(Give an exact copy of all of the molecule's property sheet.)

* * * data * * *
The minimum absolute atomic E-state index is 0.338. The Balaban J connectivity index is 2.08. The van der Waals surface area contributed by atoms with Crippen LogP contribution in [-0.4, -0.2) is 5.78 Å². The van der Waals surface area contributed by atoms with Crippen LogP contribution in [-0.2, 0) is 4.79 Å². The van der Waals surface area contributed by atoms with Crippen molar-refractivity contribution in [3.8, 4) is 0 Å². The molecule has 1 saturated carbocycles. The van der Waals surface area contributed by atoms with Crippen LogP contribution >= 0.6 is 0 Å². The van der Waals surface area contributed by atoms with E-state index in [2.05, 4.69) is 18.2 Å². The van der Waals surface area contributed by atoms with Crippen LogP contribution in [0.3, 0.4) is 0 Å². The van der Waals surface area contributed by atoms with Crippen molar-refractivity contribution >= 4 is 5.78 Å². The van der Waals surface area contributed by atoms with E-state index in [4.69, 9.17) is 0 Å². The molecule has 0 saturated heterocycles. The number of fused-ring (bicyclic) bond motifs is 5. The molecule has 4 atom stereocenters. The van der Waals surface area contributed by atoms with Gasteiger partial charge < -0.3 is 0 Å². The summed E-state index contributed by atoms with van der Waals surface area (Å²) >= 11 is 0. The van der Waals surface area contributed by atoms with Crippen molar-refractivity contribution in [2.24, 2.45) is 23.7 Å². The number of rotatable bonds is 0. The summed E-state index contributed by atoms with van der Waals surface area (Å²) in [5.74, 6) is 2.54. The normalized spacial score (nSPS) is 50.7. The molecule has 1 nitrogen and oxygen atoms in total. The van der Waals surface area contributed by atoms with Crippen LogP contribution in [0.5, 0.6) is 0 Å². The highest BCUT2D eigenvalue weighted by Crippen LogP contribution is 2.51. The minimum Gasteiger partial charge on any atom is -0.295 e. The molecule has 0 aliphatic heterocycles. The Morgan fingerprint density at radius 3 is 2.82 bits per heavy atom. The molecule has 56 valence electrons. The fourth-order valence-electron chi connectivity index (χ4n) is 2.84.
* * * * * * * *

The minimum absolute atomic E-state index is 0.338. The Balaban J connectivity index is 2.08. The van der Waals surface area contributed by atoms with Crippen LogP contribution in [-0.4, -0.2) is 5.78 Å². The van der Waals surface area contributed by atoms with Crippen LogP contribution in [-0.2, 0) is 4.79 Å². The van der Waals surface area contributed by atoms with Crippen molar-refractivity contribution in [3.8, 4) is 0 Å². The molecule has 1 saturated carbocycles. The van der Waals surface area contributed by atoms with Crippen LogP contribution >= 0.6 is 0 Å². The van der Waals surface area contributed by atoms with E-state index in [2.05, 4.69) is 18.2 Å². The van der Waals surface area contributed by atoms with Crippen LogP contribution in [0.3, 0.4) is 0 Å². The van der Waals surface area contributed by atoms with Crippen molar-refractivity contribution >= 4 is 5.78 Å². The van der Waals surface area contributed by atoms with E-state index in [4.69, 9.17) is 0 Å². The molecule has 0 saturated heterocycles. The number of fused-ring (bicyclic) bond motifs is 5. The molecule has 4 atom stereocenters. The van der Waals surface area contributed by atoms with Gasteiger partial charge < -0.3 is 0 Å². The summed E-state index contributed by atoms with van der Waals surface area (Å²) >= 11 is 0. The van der Waals surface area contributed by atoms with Crippen molar-refractivity contribution in [2.24, 2.45) is 23.7 Å². The number of rotatable bonds is 0. The summed E-state index contributed by atoms with van der Waals surface area (Å²) in [5.74, 6) is 2.54. The normalized spacial score (nSPS) is 50.7. The molecule has 1 nitrogen and oxygen atoms in total. The van der Waals surface area contributed by atoms with Crippen LogP contribution in [0.5, 0.6) is 0 Å². The highest BCUT2D eigenvalue weighted by Crippen LogP contribution is 2.51. The minimum Gasteiger partial charge on any atom is -0.295 e. The molecule has 0 aliphatic heterocycles. The Morgan fingerprint density at radius 3 is 2.82 bits per heavy atom. The molecule has 56 valence electrons. The fourth-order valence-electron chi connectivity index (χ4n) is 2.84.